‘As a compromise, staffers were then instructed to use the qualified terms “materially higher” or “significantly higher” when talking to the press or to donors, rather than the misleading claims Greenblatt had been peddling, according to this staffer.’

The ADL stated in 2003 that antisemitism was as bad then as it was in America during the 1930s

‘The ADL has a history of exaggerating the degree of antisemitism in the United States. Back in 2003, its then leader, Abe Foxman, insisted that American Jews “currently face as great a threat to the safety and security of the Jewish people as the one we faced in the 1930s—if not a greater one.”’ 

‘As Ken Burns and Lynn Novick’s PBS series The U.S. and the Holocaust demonstrated, antisemitism was open and casual in America, accepted among the upper classes in a way that would have been impossible in 2003.’

The ADL has been criticized for conflating anti-Israel rhetoric with antisemitism and several employees have quit over the matter

‘Current and former employees of the ADL, speaking on the condition of anonymity, have criticized aspects of this approach in a series of recent articles.’ 

  1. ‘Jewish Currents reported last week that Yael Eisenstat, the head of the organization’s Center for Technology and Society, quit over Greenblatt’s relationship with Elon Musk and that three of her employees had leftover ADL’s stance against pro-Palestinian and anti-Zionist protesters.’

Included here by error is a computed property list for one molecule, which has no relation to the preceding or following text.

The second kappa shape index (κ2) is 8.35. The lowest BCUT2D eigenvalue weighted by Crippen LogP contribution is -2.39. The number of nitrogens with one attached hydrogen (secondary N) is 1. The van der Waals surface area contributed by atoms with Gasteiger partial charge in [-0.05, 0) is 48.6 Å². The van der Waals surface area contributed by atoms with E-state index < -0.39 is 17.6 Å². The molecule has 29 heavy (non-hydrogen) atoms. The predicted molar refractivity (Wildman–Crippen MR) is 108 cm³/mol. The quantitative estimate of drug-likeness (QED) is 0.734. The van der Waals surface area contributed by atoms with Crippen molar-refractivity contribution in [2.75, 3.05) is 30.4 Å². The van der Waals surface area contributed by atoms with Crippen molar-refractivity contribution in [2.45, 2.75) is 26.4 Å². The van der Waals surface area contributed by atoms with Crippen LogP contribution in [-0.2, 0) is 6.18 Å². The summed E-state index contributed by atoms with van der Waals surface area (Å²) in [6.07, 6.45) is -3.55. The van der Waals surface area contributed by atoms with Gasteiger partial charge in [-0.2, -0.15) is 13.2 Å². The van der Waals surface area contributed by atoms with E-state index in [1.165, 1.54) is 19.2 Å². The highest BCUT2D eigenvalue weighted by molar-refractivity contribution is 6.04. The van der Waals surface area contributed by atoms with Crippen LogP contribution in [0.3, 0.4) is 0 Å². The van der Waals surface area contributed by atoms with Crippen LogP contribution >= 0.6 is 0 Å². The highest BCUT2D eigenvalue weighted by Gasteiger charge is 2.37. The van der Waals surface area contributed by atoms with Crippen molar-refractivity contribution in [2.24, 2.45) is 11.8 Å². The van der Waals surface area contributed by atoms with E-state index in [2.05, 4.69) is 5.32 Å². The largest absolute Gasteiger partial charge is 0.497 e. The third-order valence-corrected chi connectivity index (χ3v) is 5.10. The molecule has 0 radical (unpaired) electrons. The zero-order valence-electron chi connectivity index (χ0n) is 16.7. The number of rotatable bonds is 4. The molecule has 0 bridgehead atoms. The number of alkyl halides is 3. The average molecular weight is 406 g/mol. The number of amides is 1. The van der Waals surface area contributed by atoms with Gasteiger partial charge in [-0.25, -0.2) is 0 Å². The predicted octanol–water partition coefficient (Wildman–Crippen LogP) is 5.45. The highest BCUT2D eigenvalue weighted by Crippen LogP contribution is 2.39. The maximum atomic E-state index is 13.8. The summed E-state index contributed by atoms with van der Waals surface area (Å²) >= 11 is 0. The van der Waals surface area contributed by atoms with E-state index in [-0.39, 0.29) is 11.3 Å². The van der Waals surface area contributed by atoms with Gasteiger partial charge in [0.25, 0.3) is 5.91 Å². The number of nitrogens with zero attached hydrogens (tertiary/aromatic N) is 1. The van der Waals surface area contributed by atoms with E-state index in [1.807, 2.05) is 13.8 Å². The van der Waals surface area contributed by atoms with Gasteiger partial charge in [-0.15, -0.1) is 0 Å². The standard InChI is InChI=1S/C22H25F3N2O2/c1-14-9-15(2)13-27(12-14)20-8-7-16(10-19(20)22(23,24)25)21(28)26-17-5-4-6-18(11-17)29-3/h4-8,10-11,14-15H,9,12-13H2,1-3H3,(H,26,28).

2. ‘Separately, an ADL researcher, Stephen Rea, resigned in October over Greenblatt’s criticism of a rally organized by two progressive Jewish groups calling for a ceasefire in Gaza.’

‘At least two employees who spoke to the Guardian have quit in response to its overt emphasis on pro-Israel advocacy since the Israeli offensive on Gaza began.’

‘The ADL said in its statement that it does not conflate criticism of Israel, which is not inherently antisemitic, with actual antisemitism.’ 

  1. ‘But experts question whether its widely cited annual audit of antisemitic incidents does just that.’ 

  2. ‘Some fraction of those incidents, for example, are probably actions by anti-Zionist activists who are themselves Jewish, such as Jewish Voice for Peace.’

‘Ben Lorber, an analyst of trends in white nationalism at Political Research Associates said:’

  • “It contributes to a distorted view. Parts of the ADL continue to do valuable work in monitoring and warning against the danger of the rising far right, but increasingly, that work is compromised by their reactionary approach on Israel.”

The ADL counted 163 bomb threats to synagogues in 2017, but most were attributed to a disturbed Jewish teenager in Israel. These ‘harassment’ figures helped the ADL claim a 41% increase in harassment cases in just one year

‘In his book The Jewish American Paradox, Harvard Law School Professor Robert Mnookin notes that “Since World War ll, institutionalized anti-Semitism [in the U.S.] has virtually disappeared.”’ 

‘Mnookin describes “the alarmist approach by the Jewish advocacy organizations, especially the ADL,” as “often exaggerated.”’ 

‘He points to the ADL’s approach to the 163 bomb threats to synagogues in 2017:’ 

  • “Although virtually all of them had been attributed to the disturbed Jewish teenager in Israel (who has since been indicted), the ADL included them in its ‘harassment’ statistics for 2017 and insisted they were evidence of anti-Semitism. By including these threats in its 2017 report, the ADL was able to claim a dramatic 41 percent spike in harassment cases in just one year…I don’t think the Jewish community is served by such hype.”